Arts & Entertainment
2 min

Jordan Tannahill’s Soviet parable Bravislovia

Tannahill traces sexual and artistic awakening

Credit: Drasko Bogdanovic

Jordan Tannahill has never done porn. But if he did, his on-screen name would be Mystic Duff, at least according to the notorious first pet/first street formula.

“It’s probably not a very good name,” he laughs, while cupping his hot chocolate. “I’m not planning to break into porn anytime soon, but if I did I’d try to come up with something better.”

The creation of alternative identities is at the centre of his new piece, Bravislovia, which will debut at Rhubarb. Incorporating projected film images with overhead transparencies and live narration, the show turns a complex story from his childhood into a multimedia performance. As a boy, struggling to deal with divorcing parents, an intensely religious family and his burgeoning gay sexuality, Tannahill found respite in a fantasy world he called Bravislovia, a fictitious breakaway republic of the former Soviet Union on the Baltic Sea.

While many kids spend time in imaginary worlds or with make-believe friends, Tannahill took his mythological nation to the extreme, crafting hundreds of pages of maps and blueprints and creating a complex social and political structure.

“Growing up in Ottawa you’re surrounded by embassies, which I think is part of what inspired my love of geography as a kid,” he says. “Having an imaginary world is pretty common for kids, but what was different about mine is that it wasn’t a paradise. It was a very complex and troubled place.”

The show follows Tannahill’s alter ego, Isaac Nyakov, as he is forced to flee the housing complex where he lives because of his mother’s anti-soviet sympathies. Eventually they find themselves in an encampment with other dissidents, which is where Nyakov has his first gay tryst. But the story is less about sexual liberation than Tannahill’s challenges in coming to terms with his sexuality.

“Being a repressive regime, Bravislovia was not a place of sexual freedom,” he says. “As a gay preteen I was still rather conservative, and it manifested itself in the story. It wasn’t so much about self-hate as it was about trying to articulate the reality of feeling marginalized.”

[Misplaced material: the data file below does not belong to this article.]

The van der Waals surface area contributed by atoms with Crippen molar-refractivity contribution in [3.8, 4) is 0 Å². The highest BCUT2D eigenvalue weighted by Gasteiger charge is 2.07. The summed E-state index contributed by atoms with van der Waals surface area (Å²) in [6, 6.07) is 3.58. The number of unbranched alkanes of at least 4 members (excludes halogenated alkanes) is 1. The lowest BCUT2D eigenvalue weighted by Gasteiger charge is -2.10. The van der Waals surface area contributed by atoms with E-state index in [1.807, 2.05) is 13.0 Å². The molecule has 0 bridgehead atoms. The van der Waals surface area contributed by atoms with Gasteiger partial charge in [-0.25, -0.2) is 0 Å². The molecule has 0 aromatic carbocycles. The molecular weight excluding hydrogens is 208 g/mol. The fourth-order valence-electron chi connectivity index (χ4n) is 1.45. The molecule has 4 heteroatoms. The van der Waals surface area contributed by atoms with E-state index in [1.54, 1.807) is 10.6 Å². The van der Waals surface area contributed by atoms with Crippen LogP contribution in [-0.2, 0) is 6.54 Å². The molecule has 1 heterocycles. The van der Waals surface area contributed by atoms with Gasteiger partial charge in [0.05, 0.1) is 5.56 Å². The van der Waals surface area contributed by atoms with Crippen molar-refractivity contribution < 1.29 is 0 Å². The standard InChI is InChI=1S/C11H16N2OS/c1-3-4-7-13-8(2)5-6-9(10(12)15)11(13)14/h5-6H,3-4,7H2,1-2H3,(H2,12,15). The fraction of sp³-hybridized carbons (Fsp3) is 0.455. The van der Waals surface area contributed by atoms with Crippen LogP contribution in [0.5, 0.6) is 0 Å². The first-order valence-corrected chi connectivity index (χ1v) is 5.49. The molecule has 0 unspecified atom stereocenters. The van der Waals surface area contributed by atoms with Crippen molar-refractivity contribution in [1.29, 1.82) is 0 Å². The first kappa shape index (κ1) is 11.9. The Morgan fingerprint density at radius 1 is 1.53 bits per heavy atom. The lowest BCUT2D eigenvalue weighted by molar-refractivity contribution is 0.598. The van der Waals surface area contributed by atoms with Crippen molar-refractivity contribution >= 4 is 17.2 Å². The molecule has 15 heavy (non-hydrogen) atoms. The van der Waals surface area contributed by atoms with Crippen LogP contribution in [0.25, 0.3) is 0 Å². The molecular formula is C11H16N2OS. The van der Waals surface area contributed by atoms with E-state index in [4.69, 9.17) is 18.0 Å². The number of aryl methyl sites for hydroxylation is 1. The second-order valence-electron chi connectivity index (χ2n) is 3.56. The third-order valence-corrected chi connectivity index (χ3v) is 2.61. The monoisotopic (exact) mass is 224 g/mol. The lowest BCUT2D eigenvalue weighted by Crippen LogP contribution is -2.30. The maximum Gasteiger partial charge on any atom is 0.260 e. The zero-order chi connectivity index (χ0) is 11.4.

Tannahill first made a splash on the Toronto theatre scene two years ago, at the tender age of 20, with Takes Two Men to Make a Brother, a docudrama piece that explores the inner workings of fraternities.

Using a cast of real-life frat boys, he constructed a performance based on the dynamics of their house and their views on masculinity and sexuality. He has gone on to produce several successful works since then, including the Dora Award–winning Get Yourself Home Skyler James and Post-Eden, the runaway hit of last year’s SummerWorks Festival.

Tannahill also worked with Project Humanity on Tongue of God, an exploration of the experiences of queer youth in the shelter system. “I was shocked by how over-represented queer youth are in shelters,” he says. “Being queer is probably the main reason they are there, but the range of services for them is so limited.”

Though he’s a mere 22 years old, Tannahill has managed to pack a lot into his career so far. He sees Bravislovia as the end of one chapter in his artistic life.

“I just finished school last spring, so I’m making art as a job for the first time,” he says. “Part of making this piece was about examining why I make art in the first place. When I created Bravislovia as a child, it wasn’t even about art. It was about trying to answer questions for myself and the pure joy of creation for its own sake.”